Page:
Even if you marry, have a large family and live to be a hundred and seventeen you will find that it is still possible to be alone in a room full of people no matter if you are related to all of them or not.
This uncomfortable truth is perhaps the most sobering of them all when you meet it face to face. Whether you are young or old, rich or poor, happy or sad it will cut through your clouded view of life and lay bare the truth that life is a lonely road.
4. Disappointment, life’s full of them.
The sooner you realize that you’re not the only one who has to deal with them, the better off you’ll be. When you are young, being disappointed can feel like the end of the world, your heart will ache and your mind falls from the dizzying height of your own expectation. You had your heart set on something, be it something physical or an idea, it doesn’t matter, and at the last moment it’s torn from within your reach by forces you have no control over.
The letdown you feel is enormous because you had your hopes so high. Being young and naïve you were ill prepared for the possible outcome that someone of greater years warned you about, not once did you consider it a real possibility. Fast forward a few dozen years and the same situation will look much different to your experienced eye.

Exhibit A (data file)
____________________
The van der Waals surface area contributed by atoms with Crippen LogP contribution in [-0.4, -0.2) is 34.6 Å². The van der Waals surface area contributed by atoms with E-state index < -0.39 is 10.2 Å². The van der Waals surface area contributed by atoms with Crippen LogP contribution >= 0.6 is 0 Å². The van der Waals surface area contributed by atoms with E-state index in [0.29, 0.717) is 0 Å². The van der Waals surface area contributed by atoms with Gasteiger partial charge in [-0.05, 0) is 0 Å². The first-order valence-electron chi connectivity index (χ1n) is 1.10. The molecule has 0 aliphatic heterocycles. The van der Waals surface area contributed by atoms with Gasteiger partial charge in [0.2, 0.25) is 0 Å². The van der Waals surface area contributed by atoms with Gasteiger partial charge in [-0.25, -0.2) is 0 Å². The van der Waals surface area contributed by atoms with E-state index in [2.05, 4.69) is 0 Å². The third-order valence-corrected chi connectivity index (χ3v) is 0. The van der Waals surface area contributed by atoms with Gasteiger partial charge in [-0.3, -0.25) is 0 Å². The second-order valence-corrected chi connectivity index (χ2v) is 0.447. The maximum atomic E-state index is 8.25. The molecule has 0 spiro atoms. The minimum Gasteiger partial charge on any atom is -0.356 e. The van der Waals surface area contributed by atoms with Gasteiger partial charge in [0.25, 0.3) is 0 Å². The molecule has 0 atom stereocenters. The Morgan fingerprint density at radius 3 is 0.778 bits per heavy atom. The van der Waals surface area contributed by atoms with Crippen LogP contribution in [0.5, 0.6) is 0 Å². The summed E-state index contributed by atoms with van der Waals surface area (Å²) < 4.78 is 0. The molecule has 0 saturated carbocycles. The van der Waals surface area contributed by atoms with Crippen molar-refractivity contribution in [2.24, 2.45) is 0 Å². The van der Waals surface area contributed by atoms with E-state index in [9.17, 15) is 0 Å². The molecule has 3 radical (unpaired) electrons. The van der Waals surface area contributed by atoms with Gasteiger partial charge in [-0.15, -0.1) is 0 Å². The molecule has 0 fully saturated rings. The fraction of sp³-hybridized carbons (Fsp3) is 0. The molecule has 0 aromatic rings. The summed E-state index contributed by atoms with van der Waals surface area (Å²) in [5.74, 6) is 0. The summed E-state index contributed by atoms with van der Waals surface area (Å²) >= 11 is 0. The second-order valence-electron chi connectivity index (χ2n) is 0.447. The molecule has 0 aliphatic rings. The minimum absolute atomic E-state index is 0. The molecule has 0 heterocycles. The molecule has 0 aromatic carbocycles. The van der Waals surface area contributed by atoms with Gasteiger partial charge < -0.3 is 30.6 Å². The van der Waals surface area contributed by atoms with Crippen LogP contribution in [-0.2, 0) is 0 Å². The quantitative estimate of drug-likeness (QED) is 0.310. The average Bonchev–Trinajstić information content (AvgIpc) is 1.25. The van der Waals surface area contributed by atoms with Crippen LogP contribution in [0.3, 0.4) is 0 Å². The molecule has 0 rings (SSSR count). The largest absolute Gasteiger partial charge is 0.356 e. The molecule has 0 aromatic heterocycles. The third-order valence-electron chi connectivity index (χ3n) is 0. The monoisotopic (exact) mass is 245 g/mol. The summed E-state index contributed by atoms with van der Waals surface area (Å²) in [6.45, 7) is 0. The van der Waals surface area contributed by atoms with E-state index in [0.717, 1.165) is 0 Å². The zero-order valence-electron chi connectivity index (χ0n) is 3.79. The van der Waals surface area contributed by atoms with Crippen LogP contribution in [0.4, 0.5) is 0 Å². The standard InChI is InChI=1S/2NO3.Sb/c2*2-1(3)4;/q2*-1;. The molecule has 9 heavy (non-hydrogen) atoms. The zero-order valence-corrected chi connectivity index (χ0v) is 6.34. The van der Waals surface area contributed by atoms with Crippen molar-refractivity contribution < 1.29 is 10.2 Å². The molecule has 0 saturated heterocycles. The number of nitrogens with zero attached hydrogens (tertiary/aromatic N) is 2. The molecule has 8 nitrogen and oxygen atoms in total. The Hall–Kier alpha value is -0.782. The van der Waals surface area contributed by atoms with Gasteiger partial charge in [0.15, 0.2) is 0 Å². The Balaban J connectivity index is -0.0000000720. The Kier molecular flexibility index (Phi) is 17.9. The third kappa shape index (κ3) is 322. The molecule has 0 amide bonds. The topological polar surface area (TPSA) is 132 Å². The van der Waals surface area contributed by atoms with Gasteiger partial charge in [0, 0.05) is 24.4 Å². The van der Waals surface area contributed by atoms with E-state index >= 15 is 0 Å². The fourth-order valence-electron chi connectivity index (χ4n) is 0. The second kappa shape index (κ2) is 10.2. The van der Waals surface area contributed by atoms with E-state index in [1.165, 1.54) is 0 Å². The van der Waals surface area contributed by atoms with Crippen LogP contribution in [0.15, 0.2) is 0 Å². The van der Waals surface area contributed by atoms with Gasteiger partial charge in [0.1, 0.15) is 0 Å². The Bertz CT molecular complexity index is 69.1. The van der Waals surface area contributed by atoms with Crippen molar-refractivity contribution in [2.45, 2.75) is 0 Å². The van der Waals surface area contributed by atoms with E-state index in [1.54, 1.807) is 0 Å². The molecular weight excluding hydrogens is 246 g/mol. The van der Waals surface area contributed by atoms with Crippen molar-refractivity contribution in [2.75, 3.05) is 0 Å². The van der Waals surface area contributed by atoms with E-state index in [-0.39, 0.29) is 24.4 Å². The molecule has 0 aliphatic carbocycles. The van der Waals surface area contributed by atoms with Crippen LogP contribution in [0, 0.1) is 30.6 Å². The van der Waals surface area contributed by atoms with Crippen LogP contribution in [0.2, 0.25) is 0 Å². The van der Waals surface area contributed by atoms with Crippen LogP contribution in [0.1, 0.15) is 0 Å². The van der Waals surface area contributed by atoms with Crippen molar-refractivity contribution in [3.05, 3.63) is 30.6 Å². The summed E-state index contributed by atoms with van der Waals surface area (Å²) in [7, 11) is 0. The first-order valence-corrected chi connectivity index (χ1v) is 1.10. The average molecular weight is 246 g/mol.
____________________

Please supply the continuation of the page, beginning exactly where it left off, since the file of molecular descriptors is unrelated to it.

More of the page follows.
By this point in life it’s as if you have developed the ability to see into the future. In reality, you’ll have learned where to place your expectations based on years of having seen and done things your younger self could only learn by the lesson of disappointment. (This applies equally to life and love, though not always in that order)
5. Most often, love isn’t the same as it’s portrayed in a fairy tale.
In the beginning it sweeps you off your feet, wraps you in its warm embrace and weaves you in a cocoon that shields you from the rest of the world and keeps your heart on fire. It is the single most binding force two people can share and without it our species would fade from existence like so many others.
It is both beautiful and cruel, luring us from the safety of our solitary life into a relationship where our soul is naked and exposed, open and vulnerable to the whim of our partner. No matter what the signpost says about the danger ahead we ignore it and drive full speed into the unknown.
The years spent in love shroud us with a happiness and comfort that we would have never known had we not found it. They also bring the pain we must bear for the sake of our partner, the tears we must shed for the sake of ourselves.